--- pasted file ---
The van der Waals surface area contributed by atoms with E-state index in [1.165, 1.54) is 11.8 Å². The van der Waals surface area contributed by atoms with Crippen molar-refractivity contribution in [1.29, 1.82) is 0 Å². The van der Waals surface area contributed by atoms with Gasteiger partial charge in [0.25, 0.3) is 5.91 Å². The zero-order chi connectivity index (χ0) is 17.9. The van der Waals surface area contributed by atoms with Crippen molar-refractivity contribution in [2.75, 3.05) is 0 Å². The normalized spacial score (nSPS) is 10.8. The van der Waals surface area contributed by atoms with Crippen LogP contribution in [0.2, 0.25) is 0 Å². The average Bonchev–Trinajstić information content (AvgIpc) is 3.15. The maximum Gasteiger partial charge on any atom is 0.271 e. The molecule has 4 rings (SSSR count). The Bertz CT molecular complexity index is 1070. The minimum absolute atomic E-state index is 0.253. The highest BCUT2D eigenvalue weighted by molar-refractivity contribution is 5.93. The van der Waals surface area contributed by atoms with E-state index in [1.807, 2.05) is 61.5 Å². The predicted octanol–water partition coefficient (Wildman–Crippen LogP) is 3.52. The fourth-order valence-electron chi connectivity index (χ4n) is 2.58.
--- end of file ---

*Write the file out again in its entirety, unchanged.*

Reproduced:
The van der Waals surface area contributed by atoms with E-state index in [1.165, 1.54) is 11.8 Å². The van der Waals surface area contributed by atoms with Crippen molar-refractivity contribution in [1.29, 1.82) is 0 Å². The van der Waals surface area contributed by atoms with Gasteiger partial charge in [0.25, 0.3) is 5.91 Å². The zero-order chi connectivity index (χ0) is 17.9. The van der Waals surface area contributed by atoms with Crippen molar-refractivity contribution in [2.75, 3.05) is 0 Å². The normalized spacial score (nSPS) is 10.8. The van der Waals surface area contributed by atoms with Crippen LogP contribution in [0.2, 0.25) is 0 Å². The average Bonchev–Trinajstić information content (AvgIpc) is 3.15. The maximum Gasteiger partial charge on any atom is 0.271 e. The molecule has 4 rings (SSSR count). The Bertz CT molecular complexity index is 1070. The minimum absolute atomic E-state index is 0.253. The highest BCUT2D eigenvalue weighted by molar-refractivity contribution is 5.93. The van der Waals surface area contributed by atoms with E-state index in [1.807, 2.05) is 61.5 Å². The predicted octanol–water partition coefficient (Wildman–Crippen LogP) is 3.52. The fourth-order valence-electron chi connectivity index (χ4n) is 2.58.